Court of Appeal.
Judgement handed down on 23/02/2016
A recent Court of Appeal judgment serves as a reminder that if, part way through proceedings, insurers refuse coverage (where they had previously agreed cover and had run the defence of a claim) they open themselves up to a non-party costs order for the claimant’s costs of proceedings.
Proceedings for damages for negligence and nuisance, and under the rule in Rylands v Fletcher, were brought against a garage company in November 2008 and were defended by its public liability insurers until September 2010. At that point, the insurer’s solicitors notified the claimant’s solicitors that the insurers had “now confirmed that the policy of insurance does not respond to the claims”. Proceedings were well under way by this point; statements of case had been exchanged and the insurers had made an unsuccessful application for strike out and summary judgment. The insured garage company did not have the funds to continue to defend the claim and judgment in default of defence was entered against them in October 2010. Due to the garage company’s insolvency they were unable to meet either any liability under the judgment or the costs order made against it. The claimants applied for an order that the garage company’s insurers pay their costs. The County Court ordered the insurers to pay the claimants’ costs of the proceedings under section 51(3) of the Senior Courts Act 1981. The Court of Appeal upheld the decision. The relevant test for justifying the exceptional course of making a costs order against insurers is laid out in In TGA Chapman Ltd v Christopher “ as:
- the insurers determined that the claim would be fought;
- the insurers funded the defence of the claim;
- the insurers had the conduct of the litigation;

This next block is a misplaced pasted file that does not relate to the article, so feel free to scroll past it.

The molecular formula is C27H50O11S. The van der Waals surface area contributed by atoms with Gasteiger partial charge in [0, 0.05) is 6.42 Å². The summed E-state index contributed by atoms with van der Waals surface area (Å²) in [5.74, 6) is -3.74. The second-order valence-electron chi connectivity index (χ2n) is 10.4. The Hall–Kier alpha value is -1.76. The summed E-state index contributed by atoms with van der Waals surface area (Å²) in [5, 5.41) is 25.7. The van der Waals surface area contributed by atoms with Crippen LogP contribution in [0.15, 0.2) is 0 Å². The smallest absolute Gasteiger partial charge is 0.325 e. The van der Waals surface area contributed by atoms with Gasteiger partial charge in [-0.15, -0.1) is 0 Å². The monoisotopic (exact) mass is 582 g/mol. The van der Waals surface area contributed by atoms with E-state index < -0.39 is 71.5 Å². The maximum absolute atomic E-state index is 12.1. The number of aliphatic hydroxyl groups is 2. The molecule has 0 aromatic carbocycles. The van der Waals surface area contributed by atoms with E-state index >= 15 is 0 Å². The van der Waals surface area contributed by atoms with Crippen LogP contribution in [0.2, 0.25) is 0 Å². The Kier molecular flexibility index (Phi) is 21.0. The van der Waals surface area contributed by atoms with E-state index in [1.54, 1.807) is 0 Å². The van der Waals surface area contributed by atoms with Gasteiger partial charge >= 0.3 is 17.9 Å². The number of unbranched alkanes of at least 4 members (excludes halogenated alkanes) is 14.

- the insurers fought the claim exclusively to defend their own interests;
- the defence failed in its entirety.
The Court of Appeal identified the key point for consideration was (4) whether the insurers were acting exclusively or predominantly in their own interests in defending the claims. The Court of Appeal found that there was ample material on which the judge could conclude that they were because they knew from the start of the proceedings that the garage company would be unable to meet any award of damages if it was not covered by the policy. The Court of Appeal stated that “the only reasonable inference from the precarious financial position of Sterte and from its failure to defend the claims once the insurers withdrew their support is that, but for the insurers’ support, Sterte would not have defended the claims and the claimants would have avoided the bulk of the costs they were forced to incur. There can be no serious doubt that the conduct of the defence by the insurers was causative of those costs.”
Given its decision on section 51(3) of the Senior Courts Act 1981, the Court of Appeal did not need to consider the Third Parties (Rights Against Insurers) Act 1930 point (whether the insured garage company was entitled to an indemnity against the claimants’ costs under the terms of the policy and the statutory assignment of such right to the claimants under the 1930 Act). However, the Court did comment on this point and specifically referred to MacGillivray on Insurance Law (13th ed. 2015) as being relevant. The court commented that the insured garage company was entitled to be indemnified by the insurers against the costs order in favour of the claimants and, by reason of the 1930 Act, that right vested in the claimant.